|Being a writer means universes clash on our Christmas|
tree every year.
A little while back I told you that I self-identified with being a writer. Part of that revelation has come from writing every week (mostly) for the Confabulator Cafe. I'm over there again this week writing a bit about gifts for writers. It's not as entertaining as Chuck Wendig's article earlier this week, but maybe it'll help you decide what to get for the writer in your life.
All this introduction to say that I'm really enjoying being a writer. I finished another draft of the novel and I'm writing a short story (which I really have to get back to after I write this) and I'm reading a couple of things for other writers.
I enjoy the critique process. That's probably masochistic, but I want to know what's wrong with my stories so that I can make them better. When I critique what I look at is possibilities. Is this going to happen? What if it does?
The difference in choices is what makes writers different. Recently a conversation brought up Stephen King's Desperation and Richard Bachman's The Regulators. (You of course know that King and Bachman are the same guy.) The basis of each story was the same but it certainly highlighted the different voices and the different choices writers can make if given the same topic to write on. That's further reinforced by how each of us at the Cafe approach our flash fictions (and next week we return to Straeon Manor!) and how each of us look at the topic of gifting.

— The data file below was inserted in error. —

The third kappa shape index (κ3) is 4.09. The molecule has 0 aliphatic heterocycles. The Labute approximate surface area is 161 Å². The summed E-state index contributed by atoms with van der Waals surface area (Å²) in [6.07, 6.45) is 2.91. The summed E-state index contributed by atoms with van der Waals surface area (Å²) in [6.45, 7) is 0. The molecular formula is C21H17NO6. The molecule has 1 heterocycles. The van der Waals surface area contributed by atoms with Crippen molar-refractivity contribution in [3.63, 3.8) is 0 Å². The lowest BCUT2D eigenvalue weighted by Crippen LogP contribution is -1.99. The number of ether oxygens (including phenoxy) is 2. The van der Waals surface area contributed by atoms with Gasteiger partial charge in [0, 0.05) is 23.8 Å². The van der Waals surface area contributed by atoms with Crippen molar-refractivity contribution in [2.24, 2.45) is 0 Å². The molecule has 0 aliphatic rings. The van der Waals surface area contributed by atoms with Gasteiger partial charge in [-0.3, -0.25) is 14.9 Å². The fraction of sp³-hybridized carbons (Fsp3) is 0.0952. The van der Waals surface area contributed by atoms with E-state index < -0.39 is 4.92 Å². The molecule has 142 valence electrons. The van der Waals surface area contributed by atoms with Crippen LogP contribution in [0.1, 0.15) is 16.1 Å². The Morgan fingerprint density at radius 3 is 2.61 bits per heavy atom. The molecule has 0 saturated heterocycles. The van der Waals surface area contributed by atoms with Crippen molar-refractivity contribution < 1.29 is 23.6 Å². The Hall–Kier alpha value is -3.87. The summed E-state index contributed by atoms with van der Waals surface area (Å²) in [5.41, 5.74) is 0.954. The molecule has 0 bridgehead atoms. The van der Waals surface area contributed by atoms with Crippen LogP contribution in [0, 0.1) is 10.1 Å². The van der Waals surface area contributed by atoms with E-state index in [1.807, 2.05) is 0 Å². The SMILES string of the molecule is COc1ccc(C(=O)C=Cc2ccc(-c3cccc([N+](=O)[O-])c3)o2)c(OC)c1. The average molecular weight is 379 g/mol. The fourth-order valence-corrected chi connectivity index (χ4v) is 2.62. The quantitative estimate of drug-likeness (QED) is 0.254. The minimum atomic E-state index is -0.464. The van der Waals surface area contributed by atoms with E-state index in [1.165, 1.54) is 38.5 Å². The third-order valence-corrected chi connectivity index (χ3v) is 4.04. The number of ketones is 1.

In the case of the books I mentioned, it's the difference between horror and terror. No one can write horror quite like King. And no one can writer terror like King does when he's using Bachman's voice. (For the record I much preferred The Regulators to Desperation. The Regulators terrified me. It was brilliant.) This is also what makes King such a fantastic writer that he can write with two distinct voices. Yes there are quite a few similarities and it's obvious now that they're the same person but if you didn't know you might just say they shared sensibilities.
So when I'm critiquing a work for a friend, I'm looking at those sensibilities and trying to figure out why those choices were made, how I might have made them differently. That's how I'm learning to be a writer. By the same token getting critiques back always shows me the same thing in reverse.
The possibilities are intoxicating and enlightening. Sometimes I'll think what would this person do in this case? and then I explore that option. Sometimes I use what I come up with and sometimes I don't. Sometimes I'll like the outcome of that thinking but go back and wonder how I get to the same conclusion along a different road.
Like I said, being a writer is pretty cool. Reading something by a friend or someone as well-known as King teaches me something I didn't know before. Do you know a writer and need a gift for them? Books. Always books.